At a hearing with respect to the status of the redacted documents, defendant asked the court for a continuance to obtain an affidavit from its director of legal affairs, Stacey Ries, in order to file a response to the redactions. The court granted the continuance over plaintiff's objection. On June 1, 2007, defendant filed its "Position on and Objection to the Court's Redactions of the Action Plan." In this filing, defendant, relying on Ardisana, argued...

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    ...against the manifest weight of the evidence." Anderson v. Rush-Copley Medical Center, Inc. , 385 Ill. App. 3d 167, 174, 323 Ill.Dec. 801, 894 N.E.2d 827 (2008).¶ 91 Plaintiff does not challenge that the barred documents qualified as any "other data * * * used in the course of internal quali......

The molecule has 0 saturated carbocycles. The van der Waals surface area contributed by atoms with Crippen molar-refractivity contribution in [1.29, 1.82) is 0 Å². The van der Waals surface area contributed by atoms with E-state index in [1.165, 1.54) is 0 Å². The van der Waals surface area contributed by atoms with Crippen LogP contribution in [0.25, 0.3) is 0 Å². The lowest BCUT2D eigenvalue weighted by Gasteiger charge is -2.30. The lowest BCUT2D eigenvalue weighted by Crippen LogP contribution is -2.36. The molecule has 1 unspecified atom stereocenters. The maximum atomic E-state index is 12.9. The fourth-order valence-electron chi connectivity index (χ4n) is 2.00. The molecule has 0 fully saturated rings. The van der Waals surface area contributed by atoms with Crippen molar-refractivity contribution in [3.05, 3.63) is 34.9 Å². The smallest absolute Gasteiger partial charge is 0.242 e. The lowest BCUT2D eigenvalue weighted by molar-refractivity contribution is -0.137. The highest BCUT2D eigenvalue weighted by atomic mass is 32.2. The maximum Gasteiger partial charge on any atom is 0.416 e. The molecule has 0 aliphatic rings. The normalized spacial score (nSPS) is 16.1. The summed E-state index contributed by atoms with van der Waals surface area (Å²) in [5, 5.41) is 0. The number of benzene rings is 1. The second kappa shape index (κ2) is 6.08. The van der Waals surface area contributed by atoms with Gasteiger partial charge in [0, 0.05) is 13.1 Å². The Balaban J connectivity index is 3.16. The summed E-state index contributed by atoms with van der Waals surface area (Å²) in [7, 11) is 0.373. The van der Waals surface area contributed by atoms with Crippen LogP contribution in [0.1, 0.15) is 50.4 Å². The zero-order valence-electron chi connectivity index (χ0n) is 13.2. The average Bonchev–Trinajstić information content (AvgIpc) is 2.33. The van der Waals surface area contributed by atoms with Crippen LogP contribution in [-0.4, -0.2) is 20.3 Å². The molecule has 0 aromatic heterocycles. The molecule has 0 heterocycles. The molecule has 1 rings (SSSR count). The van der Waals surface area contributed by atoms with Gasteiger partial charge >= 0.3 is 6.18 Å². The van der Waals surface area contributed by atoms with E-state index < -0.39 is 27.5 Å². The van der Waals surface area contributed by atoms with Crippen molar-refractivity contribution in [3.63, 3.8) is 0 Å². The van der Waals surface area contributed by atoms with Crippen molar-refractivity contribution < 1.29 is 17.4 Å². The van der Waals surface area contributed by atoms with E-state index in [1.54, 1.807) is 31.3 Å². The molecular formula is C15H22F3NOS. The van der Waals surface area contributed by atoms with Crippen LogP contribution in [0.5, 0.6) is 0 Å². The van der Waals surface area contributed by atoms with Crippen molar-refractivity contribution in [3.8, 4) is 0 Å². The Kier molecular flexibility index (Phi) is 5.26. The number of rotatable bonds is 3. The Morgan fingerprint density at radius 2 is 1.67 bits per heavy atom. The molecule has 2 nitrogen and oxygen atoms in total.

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    • August 6, 2014 interlocutory appeal as a matter of right. Anderson v. Rush–Copley Medical Center, Inc., 385 Ill.App.3d 167, 185, 323 Ill.Dec. 801, 894 N.E.2d 827 (2008). If the discovery order is improper, the finding of contempt must be reversed. Cangelosi, 366 Ill.App.3d at 227, 303 Ill.Dec. 767, 851......